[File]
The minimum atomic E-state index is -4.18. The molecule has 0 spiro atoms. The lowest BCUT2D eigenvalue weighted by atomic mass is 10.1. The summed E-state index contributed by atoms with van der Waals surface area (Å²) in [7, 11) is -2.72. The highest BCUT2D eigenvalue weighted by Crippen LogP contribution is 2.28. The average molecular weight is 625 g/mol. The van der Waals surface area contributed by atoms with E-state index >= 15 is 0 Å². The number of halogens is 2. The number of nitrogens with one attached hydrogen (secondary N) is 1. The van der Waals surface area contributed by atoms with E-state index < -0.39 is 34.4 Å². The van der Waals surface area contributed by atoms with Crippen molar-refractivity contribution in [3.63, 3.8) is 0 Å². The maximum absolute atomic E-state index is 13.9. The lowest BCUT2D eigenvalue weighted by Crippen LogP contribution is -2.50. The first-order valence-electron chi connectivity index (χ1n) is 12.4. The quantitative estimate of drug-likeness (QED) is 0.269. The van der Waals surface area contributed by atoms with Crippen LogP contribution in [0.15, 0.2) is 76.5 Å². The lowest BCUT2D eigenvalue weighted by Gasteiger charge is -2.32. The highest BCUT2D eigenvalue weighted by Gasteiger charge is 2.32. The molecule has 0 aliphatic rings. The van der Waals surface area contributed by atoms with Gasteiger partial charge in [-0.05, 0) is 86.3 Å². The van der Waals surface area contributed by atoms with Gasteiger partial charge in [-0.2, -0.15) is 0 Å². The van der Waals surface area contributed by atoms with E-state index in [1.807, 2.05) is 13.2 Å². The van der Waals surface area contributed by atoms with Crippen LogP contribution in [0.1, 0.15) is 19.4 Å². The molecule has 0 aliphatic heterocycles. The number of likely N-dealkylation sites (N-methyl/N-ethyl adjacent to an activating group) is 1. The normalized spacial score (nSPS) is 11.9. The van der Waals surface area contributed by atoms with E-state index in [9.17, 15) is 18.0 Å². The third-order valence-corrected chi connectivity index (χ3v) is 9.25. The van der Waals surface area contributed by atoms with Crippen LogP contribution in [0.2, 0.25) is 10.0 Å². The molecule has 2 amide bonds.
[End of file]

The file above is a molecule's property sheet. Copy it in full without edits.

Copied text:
The minimum atomic E-state index is -4.18. The molecule has 0 spiro atoms. The lowest BCUT2D eigenvalue weighted by atomic mass is 10.1. The summed E-state index contributed by atoms with van der Waals surface area (Å²) in [7, 11) is -2.72. The highest BCUT2D eigenvalue weighted by Crippen LogP contribution is 2.28. The average molecular weight is 625 g/mol. The van der Waals surface area contributed by atoms with E-state index >= 15 is 0 Å². The number of halogens is 2. The number of nitrogens with one attached hydrogen (secondary N) is 1. The van der Waals surface area contributed by atoms with E-state index < -0.39 is 34.4 Å². The van der Waals surface area contributed by atoms with Crippen molar-refractivity contribution in [3.63, 3.8) is 0 Å². The maximum absolute atomic E-state index is 13.9. The lowest BCUT2D eigenvalue weighted by Crippen LogP contribution is -2.50. The first-order valence-electron chi connectivity index (χ1n) is 12.4. The quantitative estimate of drug-likeness (QED) is 0.269. The van der Waals surface area contributed by atoms with Crippen LogP contribution in [0.15, 0.2) is 76.5 Å². The lowest BCUT2D eigenvalue weighted by Gasteiger charge is -2.32. The highest BCUT2D eigenvalue weighted by Gasteiger charge is 2.32. The molecule has 0 aliphatic rings. The van der Waals surface area contributed by atoms with Gasteiger partial charge in [-0.05, 0) is 86.3 Å². The van der Waals surface area contributed by atoms with Gasteiger partial charge in [-0.2, -0.15) is 0 Å². The van der Waals surface area contributed by atoms with E-state index in [1.807, 2.05) is 13.2 Å². The van der Waals surface area contributed by atoms with Crippen LogP contribution in [0.1, 0.15) is 19.4 Å². The molecule has 0 aliphatic heterocycles. The number of likely N-dealkylation sites (N-methyl/N-ethyl adjacent to an activating group) is 1. The normalized spacial score (nSPS) is 11.9. The van der Waals surface area contributed by atoms with E-state index in [9.17, 15) is 18.0 Å². The third-order valence-corrected chi connectivity index (χ3v) is 9.25. The van der Waals surface area contributed by atoms with Crippen LogP contribution in [0.2, 0.25) is 10.0 Å². The molecule has 2 amide bonds.